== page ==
This year’s election in India, a marvel of modern democracy with 815 million eligible voters going to the polls, has the potential to change the country for the better economically, and for the worse spiritually.
Simmering just beneath the surface of the campaign lurks a real prospect of religious subjugation, persecution of minority groups, and serious communal violence. Yet much of the electorate is also optimistic that the country’s economy could be revitalized. How will these conflicting scenarios play out?
The hopes and fears of tomorrow’s India are focused on the election’s anticipated winner, Narendra Modi, leader of the BJP (Bharatiya Janata Party). He is the odds-on favorite to become the country’s next prime minister. His party will certainly take the largest number of seats in the Lok Sabha—lower house of Parliament—although for regional reasons he may narrowly fall short of an absolute majority. One way or another, there is little doubt, following the usual coalition horse trading, that by the end of May, India will have a new political landscape dominated by Modi and the BJP.
At first glance the BJP revolution has much to commend it. The charismatic Modi has run on a ticket that promises double-digit growth, soaring employment, deregulation of bureaucratic bottlenecks, and a war on the notorious corruption of the long-ruling Congress party. Many voters believe Modi will deliver because, as chief minister of Gujarat, he has run a squeaky clean administration presiding over the highest economic growth and the lowest unemployment of any state in the country.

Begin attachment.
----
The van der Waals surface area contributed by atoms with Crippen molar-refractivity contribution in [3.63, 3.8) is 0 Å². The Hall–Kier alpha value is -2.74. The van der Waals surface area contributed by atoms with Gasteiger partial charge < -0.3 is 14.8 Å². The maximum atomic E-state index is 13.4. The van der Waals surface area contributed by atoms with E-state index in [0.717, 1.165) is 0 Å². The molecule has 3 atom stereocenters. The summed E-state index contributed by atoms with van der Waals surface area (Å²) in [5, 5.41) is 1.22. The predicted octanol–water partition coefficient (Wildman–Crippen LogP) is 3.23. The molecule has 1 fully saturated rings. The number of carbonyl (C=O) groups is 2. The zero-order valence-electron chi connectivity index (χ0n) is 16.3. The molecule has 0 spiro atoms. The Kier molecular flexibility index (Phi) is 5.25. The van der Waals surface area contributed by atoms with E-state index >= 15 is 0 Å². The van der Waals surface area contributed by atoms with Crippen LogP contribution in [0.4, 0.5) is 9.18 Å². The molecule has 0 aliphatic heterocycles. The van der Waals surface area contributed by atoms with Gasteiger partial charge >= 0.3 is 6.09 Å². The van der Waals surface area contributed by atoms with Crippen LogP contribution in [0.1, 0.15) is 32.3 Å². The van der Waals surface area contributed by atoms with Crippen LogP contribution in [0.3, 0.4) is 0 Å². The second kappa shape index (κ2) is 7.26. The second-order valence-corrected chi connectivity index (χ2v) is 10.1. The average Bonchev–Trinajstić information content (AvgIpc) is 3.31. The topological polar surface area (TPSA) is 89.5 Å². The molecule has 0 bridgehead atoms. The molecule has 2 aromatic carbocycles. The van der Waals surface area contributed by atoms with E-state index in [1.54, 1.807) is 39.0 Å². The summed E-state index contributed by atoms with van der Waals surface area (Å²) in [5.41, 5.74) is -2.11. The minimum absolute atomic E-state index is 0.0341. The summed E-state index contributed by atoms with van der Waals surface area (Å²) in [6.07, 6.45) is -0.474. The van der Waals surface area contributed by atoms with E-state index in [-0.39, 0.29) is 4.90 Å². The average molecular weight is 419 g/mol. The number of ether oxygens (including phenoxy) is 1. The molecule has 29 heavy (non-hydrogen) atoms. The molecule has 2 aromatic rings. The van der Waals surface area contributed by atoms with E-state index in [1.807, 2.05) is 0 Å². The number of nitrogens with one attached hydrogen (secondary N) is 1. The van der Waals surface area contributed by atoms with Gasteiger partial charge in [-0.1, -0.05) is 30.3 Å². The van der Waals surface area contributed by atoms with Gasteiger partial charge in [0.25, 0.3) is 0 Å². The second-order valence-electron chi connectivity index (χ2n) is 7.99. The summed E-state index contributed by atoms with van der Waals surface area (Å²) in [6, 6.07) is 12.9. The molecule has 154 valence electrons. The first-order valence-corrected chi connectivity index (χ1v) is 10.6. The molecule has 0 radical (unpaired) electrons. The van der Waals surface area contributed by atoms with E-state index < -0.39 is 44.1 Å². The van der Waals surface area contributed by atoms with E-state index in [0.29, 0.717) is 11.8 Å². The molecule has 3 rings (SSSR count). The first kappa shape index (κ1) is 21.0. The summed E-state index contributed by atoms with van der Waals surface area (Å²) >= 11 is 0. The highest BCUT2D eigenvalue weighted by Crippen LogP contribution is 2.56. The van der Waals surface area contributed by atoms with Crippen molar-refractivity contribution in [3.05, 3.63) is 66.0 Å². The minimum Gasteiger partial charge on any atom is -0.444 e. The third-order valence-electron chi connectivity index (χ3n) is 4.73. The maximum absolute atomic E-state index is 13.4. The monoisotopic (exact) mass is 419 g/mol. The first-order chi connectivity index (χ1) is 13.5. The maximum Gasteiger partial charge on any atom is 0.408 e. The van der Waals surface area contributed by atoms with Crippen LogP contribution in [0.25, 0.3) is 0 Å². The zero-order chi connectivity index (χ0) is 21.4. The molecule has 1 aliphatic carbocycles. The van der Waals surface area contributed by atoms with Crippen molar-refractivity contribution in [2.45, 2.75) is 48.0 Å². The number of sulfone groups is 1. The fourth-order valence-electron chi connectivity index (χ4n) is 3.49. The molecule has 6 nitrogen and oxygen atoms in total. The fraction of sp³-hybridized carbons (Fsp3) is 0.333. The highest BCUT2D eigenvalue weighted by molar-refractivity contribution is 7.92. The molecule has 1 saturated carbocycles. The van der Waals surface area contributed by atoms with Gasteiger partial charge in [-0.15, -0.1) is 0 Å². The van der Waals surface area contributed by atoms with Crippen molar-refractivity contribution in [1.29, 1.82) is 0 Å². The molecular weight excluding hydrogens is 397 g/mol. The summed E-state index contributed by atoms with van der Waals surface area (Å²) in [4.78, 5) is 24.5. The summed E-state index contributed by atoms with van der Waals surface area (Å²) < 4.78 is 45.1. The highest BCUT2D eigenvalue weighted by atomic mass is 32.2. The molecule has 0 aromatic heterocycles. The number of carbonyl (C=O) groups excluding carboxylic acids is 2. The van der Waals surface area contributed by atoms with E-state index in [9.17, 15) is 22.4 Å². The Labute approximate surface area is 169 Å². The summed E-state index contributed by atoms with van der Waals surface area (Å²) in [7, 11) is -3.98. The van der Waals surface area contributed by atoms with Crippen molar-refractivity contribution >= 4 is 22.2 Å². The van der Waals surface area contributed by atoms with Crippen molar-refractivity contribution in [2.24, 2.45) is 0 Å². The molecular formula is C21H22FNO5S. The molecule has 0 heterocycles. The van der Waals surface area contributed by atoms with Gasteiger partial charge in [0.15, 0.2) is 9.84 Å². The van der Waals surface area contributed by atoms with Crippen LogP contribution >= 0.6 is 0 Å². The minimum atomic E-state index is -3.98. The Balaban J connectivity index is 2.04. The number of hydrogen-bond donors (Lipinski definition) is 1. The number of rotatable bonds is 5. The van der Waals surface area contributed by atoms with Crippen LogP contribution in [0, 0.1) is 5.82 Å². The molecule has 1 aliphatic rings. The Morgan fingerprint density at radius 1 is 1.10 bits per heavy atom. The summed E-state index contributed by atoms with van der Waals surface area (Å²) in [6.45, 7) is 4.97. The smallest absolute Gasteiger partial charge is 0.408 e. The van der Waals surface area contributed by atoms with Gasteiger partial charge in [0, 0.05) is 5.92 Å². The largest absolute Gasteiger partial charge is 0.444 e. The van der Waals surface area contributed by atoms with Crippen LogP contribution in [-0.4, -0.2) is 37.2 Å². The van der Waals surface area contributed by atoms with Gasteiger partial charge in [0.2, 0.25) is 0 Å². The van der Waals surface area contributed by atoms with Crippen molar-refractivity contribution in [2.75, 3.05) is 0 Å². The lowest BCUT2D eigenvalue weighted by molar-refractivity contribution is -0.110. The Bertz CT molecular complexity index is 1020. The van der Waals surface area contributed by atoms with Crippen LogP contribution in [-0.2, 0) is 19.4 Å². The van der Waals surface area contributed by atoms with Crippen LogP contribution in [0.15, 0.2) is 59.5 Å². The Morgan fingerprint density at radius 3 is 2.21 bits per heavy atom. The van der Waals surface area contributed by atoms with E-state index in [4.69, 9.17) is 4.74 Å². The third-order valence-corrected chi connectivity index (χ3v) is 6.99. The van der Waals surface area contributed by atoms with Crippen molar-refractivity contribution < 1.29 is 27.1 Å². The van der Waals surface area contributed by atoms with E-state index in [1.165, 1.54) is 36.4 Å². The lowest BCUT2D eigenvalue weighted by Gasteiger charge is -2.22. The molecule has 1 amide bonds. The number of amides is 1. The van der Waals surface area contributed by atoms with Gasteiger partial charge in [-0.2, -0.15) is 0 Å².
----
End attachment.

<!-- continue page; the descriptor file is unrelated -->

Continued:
Narendra Modi also has a personal narrative that challenges the boundaries of India’s caste-ridden elites. He rose from poverty, starting out as a tea seller at a railway station. He is a firebrand orator. When he tilts his lance at the Gandhi dynasty the hits are palpable. Modi is contemptuous of Rahul Gandhi, the forty-three-year-old great grandson of India’s first premier Jawaharlal Nehru, the grandson of Indira Gandhi, and the son of Rajiv Gandhi. Although his political abilities have been mediocre, Rahul now leads the Congress party because he stands next in the hereditary lineage of his forbears.
At the election drew nearer, Modi was ridiculing his opponent as “the incompetent owner of a failing family business.” “These Gandhis have been giving us the same story for forty years,” he bellowed to the crowd. “They never guessed that this chai-wallah [tea boy] would come and bring them to account.”
His fiery speeches and his impressive track record in Gujarat have given Modi big political momentum. On a recent visit to India, I was amazed by the cult-like enthusiasm for the BJP leader expressed in settings as diverse as smart Delhi dinner parties, remote coffee huts in the foothills of the Himalayas, business meetings with Mumbai millionaires, and conversations with taxi drivers around five cities.
If there was a common theme in these discussions it was that Modi was the answer to India’s unfulfilled aspirations. “China is leaping forward. We are going backwards,” said one of my interlocutors. “Look at the potholes in this road. There’s no money to repair them because Congress party officials have pocketed $20 billion of bribes in the last ten years alone.”